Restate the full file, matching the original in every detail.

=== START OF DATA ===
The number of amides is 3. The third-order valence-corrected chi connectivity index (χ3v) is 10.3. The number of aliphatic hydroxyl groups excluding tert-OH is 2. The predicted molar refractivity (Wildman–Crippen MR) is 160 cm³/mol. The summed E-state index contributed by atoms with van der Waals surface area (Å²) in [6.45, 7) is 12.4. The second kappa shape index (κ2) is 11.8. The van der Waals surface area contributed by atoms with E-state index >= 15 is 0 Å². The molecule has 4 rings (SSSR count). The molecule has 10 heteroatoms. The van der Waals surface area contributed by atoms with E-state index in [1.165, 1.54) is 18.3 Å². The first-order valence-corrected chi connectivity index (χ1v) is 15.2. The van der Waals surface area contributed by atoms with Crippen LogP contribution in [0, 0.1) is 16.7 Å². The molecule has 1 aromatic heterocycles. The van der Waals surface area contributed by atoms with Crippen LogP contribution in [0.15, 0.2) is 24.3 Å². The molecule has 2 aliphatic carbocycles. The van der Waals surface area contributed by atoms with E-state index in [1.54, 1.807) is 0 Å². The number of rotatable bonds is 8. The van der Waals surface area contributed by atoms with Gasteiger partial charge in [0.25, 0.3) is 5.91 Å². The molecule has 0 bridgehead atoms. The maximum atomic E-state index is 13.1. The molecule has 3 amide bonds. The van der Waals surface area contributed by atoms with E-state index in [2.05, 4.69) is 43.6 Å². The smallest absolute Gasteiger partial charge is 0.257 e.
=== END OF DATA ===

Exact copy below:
The number of amides is 3. The third-order valence-corrected chi connectivity index (χ3v) is 10.3. The number of aliphatic hydroxyl groups excluding tert-OH is 2. The predicted molar refractivity (Wildman–Crippen MR) is 160 cm³/mol. The summed E-state index contributed by atoms with van der Waals surface area (Å²) in [6.45, 7) is 12.4. The second kappa shape index (κ2) is 11.8. The van der Waals surface area contributed by atoms with E-state index >= 15 is 0 Å². The molecule has 4 rings (SSSR count). The molecule has 10 heteroatoms. The van der Waals surface area contributed by atoms with E-state index in [1.165, 1.54) is 18.3 Å². The first-order valence-corrected chi connectivity index (χ1v) is 15.2. The van der Waals surface area contributed by atoms with Crippen LogP contribution in [0, 0.1) is 16.7 Å². The molecule has 1 aromatic heterocycles. The van der Waals surface area contributed by atoms with Crippen LogP contribution in [0.15, 0.2) is 24.3 Å². The molecule has 2 aliphatic carbocycles. The van der Waals surface area contributed by atoms with E-state index in [1.54, 1.807) is 0 Å². The number of rotatable bonds is 8. The van der Waals surface area contributed by atoms with Gasteiger partial charge in [0.25, 0.3) is 5.91 Å². The molecule has 0 bridgehead atoms. The maximum atomic E-state index is 13.1. The molecule has 3 amide bonds. The van der Waals surface area contributed by atoms with E-state index in [2.05, 4.69) is 43.6 Å². The smallest absolute Gasteiger partial charge is 0.257 e.